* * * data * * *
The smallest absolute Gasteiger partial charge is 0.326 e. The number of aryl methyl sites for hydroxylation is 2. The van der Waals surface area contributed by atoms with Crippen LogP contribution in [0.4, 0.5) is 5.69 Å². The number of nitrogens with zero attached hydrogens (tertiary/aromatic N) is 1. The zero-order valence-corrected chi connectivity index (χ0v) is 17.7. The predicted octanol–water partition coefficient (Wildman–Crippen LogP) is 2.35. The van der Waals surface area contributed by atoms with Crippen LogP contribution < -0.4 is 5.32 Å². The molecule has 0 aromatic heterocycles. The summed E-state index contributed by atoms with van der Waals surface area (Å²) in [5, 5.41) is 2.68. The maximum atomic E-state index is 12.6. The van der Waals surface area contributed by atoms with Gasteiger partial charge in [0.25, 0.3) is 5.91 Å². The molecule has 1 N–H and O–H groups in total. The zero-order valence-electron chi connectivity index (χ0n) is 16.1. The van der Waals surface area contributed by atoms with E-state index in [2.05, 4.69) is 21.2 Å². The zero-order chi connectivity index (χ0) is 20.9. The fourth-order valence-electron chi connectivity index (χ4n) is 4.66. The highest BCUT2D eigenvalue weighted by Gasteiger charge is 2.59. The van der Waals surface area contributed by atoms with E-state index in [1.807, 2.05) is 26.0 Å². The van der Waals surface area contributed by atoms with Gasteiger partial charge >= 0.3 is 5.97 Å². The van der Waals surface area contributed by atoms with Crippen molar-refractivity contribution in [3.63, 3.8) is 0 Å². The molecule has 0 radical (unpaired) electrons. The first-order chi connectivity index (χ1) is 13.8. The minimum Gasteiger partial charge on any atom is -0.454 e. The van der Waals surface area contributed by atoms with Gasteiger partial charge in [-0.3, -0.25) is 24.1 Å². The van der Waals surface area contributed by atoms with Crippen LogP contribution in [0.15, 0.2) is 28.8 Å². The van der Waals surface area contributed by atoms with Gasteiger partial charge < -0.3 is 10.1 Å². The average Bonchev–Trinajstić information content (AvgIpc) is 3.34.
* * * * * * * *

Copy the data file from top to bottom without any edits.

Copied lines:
The smallest absolute Gasteiger partial charge is 0.326 e. The number of aryl methyl sites for hydroxylation is 2. The van der Waals surface area contributed by atoms with Crippen LogP contribution in [0.4, 0.5) is 5.69 Å². The number of nitrogens with zero attached hydrogens (tertiary/aromatic N) is 1. The zero-order valence-corrected chi connectivity index (χ0v) is 17.7. The predicted octanol–water partition coefficient (Wildman–Crippen LogP) is 2.35. The van der Waals surface area contributed by atoms with Crippen LogP contribution < -0.4 is 5.32 Å². The molecule has 0 aromatic heterocycles. The summed E-state index contributed by atoms with van der Waals surface area (Å²) in [5, 5.41) is 2.68. The maximum atomic E-state index is 12.6. The van der Waals surface area contributed by atoms with Gasteiger partial charge in [0.25, 0.3) is 5.91 Å². The molecule has 1 N–H and O–H groups in total. The zero-order valence-electron chi connectivity index (χ0n) is 16.1. The van der Waals surface area contributed by atoms with E-state index in [2.05, 4.69) is 21.2 Å². The zero-order chi connectivity index (χ0) is 20.9. The fourth-order valence-electron chi connectivity index (χ4n) is 4.66. The highest BCUT2D eigenvalue weighted by Gasteiger charge is 2.59. The van der Waals surface area contributed by atoms with E-state index in [1.807, 2.05) is 26.0 Å². The van der Waals surface area contributed by atoms with Gasteiger partial charge >= 0.3 is 5.97 Å². The van der Waals surface area contributed by atoms with Crippen molar-refractivity contribution in [3.63, 3.8) is 0 Å². The molecule has 0 radical (unpaired) electrons. The first-order chi connectivity index (χ1) is 13.8. The minimum Gasteiger partial charge on any atom is -0.454 e. The van der Waals surface area contributed by atoms with Gasteiger partial charge in [-0.3, -0.25) is 24.1 Å². The van der Waals surface area contributed by atoms with Crippen LogP contribution in [0.15, 0.2) is 28.8 Å². The van der Waals surface area contributed by atoms with Gasteiger partial charge < -0.3 is 10.1 Å². The average Bonchev–Trinajstić information content (AvgIpc) is 3.34.